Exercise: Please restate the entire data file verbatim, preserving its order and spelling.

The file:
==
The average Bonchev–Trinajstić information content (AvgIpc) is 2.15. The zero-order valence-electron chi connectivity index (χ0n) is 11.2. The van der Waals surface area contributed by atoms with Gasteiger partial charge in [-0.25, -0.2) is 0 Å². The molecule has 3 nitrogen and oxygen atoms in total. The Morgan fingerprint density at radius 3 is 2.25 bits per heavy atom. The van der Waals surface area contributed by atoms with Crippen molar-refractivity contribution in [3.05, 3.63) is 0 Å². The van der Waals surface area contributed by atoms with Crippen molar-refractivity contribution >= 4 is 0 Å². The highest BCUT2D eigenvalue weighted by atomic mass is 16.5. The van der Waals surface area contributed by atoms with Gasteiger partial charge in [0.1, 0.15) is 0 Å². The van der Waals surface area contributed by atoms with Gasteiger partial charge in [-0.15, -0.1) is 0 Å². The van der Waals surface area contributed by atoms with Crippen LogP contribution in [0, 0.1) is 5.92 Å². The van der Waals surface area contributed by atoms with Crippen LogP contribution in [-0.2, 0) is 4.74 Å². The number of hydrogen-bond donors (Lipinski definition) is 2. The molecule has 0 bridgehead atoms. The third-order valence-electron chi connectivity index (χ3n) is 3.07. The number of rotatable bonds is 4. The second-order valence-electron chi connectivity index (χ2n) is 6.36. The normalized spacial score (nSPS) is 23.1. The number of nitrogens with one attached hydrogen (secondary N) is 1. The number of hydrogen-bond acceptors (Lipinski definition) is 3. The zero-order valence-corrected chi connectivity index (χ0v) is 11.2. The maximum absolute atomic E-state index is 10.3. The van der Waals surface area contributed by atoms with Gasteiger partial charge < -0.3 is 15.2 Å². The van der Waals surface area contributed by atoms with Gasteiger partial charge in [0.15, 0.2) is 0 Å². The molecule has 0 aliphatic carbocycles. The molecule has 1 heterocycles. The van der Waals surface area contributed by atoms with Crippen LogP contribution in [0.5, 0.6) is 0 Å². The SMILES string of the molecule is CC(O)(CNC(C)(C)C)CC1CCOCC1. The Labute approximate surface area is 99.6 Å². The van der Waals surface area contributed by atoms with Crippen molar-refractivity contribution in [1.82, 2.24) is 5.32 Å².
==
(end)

The average Bonchev–Trinajstić information content (AvgIpc) is 2.15. The zero-order valence-electron chi connectivity index (χ0n) is 11.2. The van der Waals surface area contributed by atoms with Gasteiger partial charge in [-0.25, -0.2) is 0 Å². The molecule has 3 nitrogen and oxygen atoms in total. The Morgan fingerprint density at radius 3 is 2.25 bits per heavy atom. The van der Waals surface area contributed by atoms with Crippen molar-refractivity contribution in [3.05, 3.63) is 0 Å². The van der Waals surface area contributed by atoms with Crippen molar-refractivity contribution >= 4 is 0 Å². The highest BCUT2D eigenvalue weighted by atomic mass is 16.5. The van der Waals surface area contributed by atoms with Gasteiger partial charge in [0.1, 0.15) is 0 Å². The van der Waals surface area contributed by atoms with Gasteiger partial charge in [-0.15, -0.1) is 0 Å². The van der Waals surface area contributed by atoms with Crippen LogP contribution in [0, 0.1) is 5.92 Å². The van der Waals surface area contributed by atoms with Crippen LogP contribution in [-0.2, 0) is 4.74 Å². The number of hydrogen-bond donors (Lipinski definition) is 2. The molecule has 0 bridgehead atoms. The third-order valence-electron chi connectivity index (χ3n) is 3.07. The number of rotatable bonds is 4. The second-order valence-electron chi connectivity index (χ2n) is 6.36. The normalized spacial score (nSPS) is 23.1. The number of nitrogens with one attached hydrogen (secondary N) is 1. The number of hydrogen-bond acceptors (Lipinski definition) is 3. The zero-order valence-corrected chi connectivity index (χ0v) is 11.2. The maximum absolute atomic E-state index is 10.3. The van der Waals surface area contributed by atoms with Gasteiger partial charge < -0.3 is 15.2 Å². The van der Waals surface area contributed by atoms with Gasteiger partial charge in [0.15, 0.2) is 0 Å². The molecule has 0 aliphatic carbocycles. The molecule has 1 heterocycles. The van der Waals surface area contributed by atoms with Crippen LogP contribution in [0.5, 0.6) is 0 Å². The SMILES string of the molecule is CC(O)(CNC(C)(C)C)CC1CCOCC1. The Labute approximate surface area is 99.6 Å². The van der Waals surface area contributed by atoms with Crippen molar-refractivity contribution in [1.82, 2.24) is 5.32 Å².